There is a good deal of uncertainty about the level of attention child welfare and juvenile justice will get by the incoming Trump administration. No proposed cabinet member thus far has much of a track record on these issues, with the exception of the get-tough tendencies of potential Attorney General Jeff Sessions.
But Donald Trump’s choice for press secretary, Sean Spicer, does indirectly offer a potential sliver of access to child welfare advocates. Spicer’s wife, Rebecca, is a board member for the National Council for Adoption (NCFA), a national organization headed by CEO Chuck Johnson and Executive Director Kevin Wrege.
Rebecca Spicer, who leads communications for the National Beer Wholesalers Association, was assistant director for communications in the George W. Bush White House. Before that, she worked in television news for more than a decade.
NCFA focuses mostly on promotion of adoption through public campaigns, connecting potential adoptive parents with resources, and serving as a source of expertise on adoption issues for members of Congress and the executive branch. It recently began a partnership with Mississippi to track adoption inquiries to learn what is and is not working in the recruitment process.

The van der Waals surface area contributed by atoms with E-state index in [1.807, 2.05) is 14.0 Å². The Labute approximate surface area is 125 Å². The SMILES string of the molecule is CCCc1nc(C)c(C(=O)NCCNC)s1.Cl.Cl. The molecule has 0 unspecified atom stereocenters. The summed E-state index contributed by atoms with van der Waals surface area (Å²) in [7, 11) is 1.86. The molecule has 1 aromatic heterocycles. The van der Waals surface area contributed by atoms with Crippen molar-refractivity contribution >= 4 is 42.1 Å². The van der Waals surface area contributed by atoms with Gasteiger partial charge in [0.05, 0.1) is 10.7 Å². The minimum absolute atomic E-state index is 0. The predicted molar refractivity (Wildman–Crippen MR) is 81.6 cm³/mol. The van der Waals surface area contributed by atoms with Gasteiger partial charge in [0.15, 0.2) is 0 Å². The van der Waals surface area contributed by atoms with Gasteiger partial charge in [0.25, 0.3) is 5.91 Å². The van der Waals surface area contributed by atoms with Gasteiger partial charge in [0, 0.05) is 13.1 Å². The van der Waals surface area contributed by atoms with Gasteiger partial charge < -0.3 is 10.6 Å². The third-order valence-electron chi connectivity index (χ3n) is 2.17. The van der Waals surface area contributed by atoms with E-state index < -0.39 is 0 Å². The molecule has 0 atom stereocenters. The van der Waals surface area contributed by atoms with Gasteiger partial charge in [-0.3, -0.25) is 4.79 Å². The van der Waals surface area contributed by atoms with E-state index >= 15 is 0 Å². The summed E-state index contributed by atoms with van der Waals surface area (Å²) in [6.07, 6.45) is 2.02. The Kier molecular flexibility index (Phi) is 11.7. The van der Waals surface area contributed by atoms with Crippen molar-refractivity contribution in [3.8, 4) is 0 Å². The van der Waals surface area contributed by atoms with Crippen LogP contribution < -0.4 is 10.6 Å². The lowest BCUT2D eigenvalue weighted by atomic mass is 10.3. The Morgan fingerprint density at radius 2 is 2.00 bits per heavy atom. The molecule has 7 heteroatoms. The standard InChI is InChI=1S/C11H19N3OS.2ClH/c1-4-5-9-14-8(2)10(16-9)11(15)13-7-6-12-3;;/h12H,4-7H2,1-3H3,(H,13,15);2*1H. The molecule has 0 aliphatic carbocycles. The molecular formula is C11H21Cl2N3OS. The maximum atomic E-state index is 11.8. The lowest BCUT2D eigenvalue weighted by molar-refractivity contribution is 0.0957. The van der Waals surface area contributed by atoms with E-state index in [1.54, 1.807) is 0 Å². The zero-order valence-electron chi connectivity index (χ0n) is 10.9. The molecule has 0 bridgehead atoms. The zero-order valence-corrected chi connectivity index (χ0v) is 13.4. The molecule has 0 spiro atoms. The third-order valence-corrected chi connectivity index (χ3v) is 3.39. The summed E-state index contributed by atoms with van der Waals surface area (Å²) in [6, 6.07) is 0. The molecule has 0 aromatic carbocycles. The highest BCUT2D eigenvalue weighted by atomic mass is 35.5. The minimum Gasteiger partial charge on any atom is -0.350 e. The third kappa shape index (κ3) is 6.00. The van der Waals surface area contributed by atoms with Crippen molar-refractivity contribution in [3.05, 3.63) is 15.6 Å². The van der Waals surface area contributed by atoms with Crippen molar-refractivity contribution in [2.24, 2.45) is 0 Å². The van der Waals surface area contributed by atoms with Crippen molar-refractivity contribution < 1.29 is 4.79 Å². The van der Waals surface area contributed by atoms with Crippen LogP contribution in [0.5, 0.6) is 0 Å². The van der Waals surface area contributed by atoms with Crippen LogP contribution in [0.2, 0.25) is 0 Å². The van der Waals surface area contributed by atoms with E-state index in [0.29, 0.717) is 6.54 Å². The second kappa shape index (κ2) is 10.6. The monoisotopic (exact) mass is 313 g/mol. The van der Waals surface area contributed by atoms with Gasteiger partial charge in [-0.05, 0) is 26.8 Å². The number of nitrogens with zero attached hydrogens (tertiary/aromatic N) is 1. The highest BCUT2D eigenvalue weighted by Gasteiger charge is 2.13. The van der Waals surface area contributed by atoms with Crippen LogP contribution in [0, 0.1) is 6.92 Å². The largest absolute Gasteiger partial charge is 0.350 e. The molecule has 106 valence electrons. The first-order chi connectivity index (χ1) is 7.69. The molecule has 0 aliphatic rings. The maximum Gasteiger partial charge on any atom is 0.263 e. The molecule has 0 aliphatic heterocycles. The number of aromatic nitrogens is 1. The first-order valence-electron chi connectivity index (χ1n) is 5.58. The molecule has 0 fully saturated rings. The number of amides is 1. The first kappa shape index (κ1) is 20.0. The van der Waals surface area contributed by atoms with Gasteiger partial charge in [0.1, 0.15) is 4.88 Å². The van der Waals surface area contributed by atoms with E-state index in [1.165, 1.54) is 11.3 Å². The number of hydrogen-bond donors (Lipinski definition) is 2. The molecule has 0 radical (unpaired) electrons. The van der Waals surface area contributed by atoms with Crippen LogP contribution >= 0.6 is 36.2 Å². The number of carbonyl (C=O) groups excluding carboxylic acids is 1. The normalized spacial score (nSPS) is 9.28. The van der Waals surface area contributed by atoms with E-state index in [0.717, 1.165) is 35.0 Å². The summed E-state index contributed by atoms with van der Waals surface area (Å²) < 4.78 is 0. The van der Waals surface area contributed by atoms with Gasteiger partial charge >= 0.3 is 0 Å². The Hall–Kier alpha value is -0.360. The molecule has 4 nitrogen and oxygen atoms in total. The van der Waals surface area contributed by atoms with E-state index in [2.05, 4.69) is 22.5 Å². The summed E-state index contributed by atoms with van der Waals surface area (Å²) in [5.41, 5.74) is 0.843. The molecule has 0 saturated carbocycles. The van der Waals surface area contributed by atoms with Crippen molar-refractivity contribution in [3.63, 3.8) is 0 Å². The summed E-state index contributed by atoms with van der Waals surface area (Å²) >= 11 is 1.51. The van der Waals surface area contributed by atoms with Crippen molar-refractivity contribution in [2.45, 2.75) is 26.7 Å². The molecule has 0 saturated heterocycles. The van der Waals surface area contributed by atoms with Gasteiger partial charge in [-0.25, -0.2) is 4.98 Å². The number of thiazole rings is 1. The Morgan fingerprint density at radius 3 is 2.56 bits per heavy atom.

There are about 112,000 children waiting to be adopted from foster care, according to this year’s annual report from the Adoption and Foster Care Analysis and Reporting System (AFCARS). About half of those kids have parents whose rights have been terminated by the court system.
The number of children adopted from foster care last year was 53,549, up from 50,625 in 2014.